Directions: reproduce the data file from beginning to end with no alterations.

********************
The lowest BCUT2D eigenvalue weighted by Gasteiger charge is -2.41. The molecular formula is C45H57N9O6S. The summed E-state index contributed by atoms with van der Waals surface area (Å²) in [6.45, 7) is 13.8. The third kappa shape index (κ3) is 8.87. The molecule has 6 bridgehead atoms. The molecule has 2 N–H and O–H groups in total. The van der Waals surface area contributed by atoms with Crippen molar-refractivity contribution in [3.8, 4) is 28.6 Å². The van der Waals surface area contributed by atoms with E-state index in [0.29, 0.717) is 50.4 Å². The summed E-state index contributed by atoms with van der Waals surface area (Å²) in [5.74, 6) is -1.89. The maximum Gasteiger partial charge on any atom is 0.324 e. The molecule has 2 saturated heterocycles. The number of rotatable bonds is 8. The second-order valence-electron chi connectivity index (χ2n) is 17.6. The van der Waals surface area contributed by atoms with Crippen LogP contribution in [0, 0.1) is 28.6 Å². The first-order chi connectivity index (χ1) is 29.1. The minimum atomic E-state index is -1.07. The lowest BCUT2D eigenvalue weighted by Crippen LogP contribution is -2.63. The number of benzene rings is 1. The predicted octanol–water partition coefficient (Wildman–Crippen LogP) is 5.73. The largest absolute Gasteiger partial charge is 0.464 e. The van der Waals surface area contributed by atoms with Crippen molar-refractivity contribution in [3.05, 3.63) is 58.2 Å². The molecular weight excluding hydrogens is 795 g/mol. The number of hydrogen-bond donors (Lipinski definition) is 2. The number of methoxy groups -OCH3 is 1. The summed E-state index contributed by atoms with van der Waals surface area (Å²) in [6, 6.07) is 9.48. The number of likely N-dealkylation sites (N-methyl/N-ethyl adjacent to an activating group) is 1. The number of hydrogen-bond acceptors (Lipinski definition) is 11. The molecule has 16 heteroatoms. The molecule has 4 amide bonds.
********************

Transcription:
The lowest BCUT2D eigenvalue weighted by Gasteiger charge is -2.41. The molecular formula is C45H57N9O6S. The summed E-state index contributed by atoms with van der Waals surface area (Å²) in [6.45, 7) is 13.8. The third kappa shape index (κ3) is 8.87. The molecule has 6 bridgehead atoms. The molecule has 2 N–H and O–H groups in total. The van der Waals surface area contributed by atoms with Crippen molar-refractivity contribution in [3.8, 4) is 28.6 Å². The van der Waals surface area contributed by atoms with E-state index in [0.29, 0.717) is 50.4 Å². The summed E-state index contributed by atoms with van der Waals surface area (Å²) in [5.74, 6) is -1.89. The maximum Gasteiger partial charge on any atom is 0.324 e. The molecule has 2 saturated heterocycles. The number of rotatable bonds is 8. The second-order valence-electron chi connectivity index (χ2n) is 17.6. The van der Waals surface area contributed by atoms with Crippen LogP contribution in [0, 0.1) is 28.6 Å². The first-order chi connectivity index (χ1) is 29.1. The minimum atomic E-state index is -1.07. The lowest BCUT2D eigenvalue weighted by Crippen LogP contribution is -2.63. The number of benzene rings is 1. The predicted octanol–water partition coefficient (Wildman–Crippen LogP) is 5.73. The largest absolute Gasteiger partial charge is 0.464 e. The van der Waals surface area contributed by atoms with Crippen molar-refractivity contribution in [3.05, 3.63) is 58.2 Å². The molecular weight excluding hydrogens is 795 g/mol. The number of hydrogen-bond donors (Lipinski definition) is 2. The number of methoxy groups -OCH3 is 1. The summed E-state index contributed by atoms with van der Waals surface area (Å²) in [6, 6.07) is 9.48. The number of likely N-dealkylation sites (N-methyl/N-ethyl adjacent to an activating group) is 1. The number of hydrogen-bond acceptors (Lipinski definition) is 11. The molecule has 16 heteroatoms. The molecule has 4 amide bonds.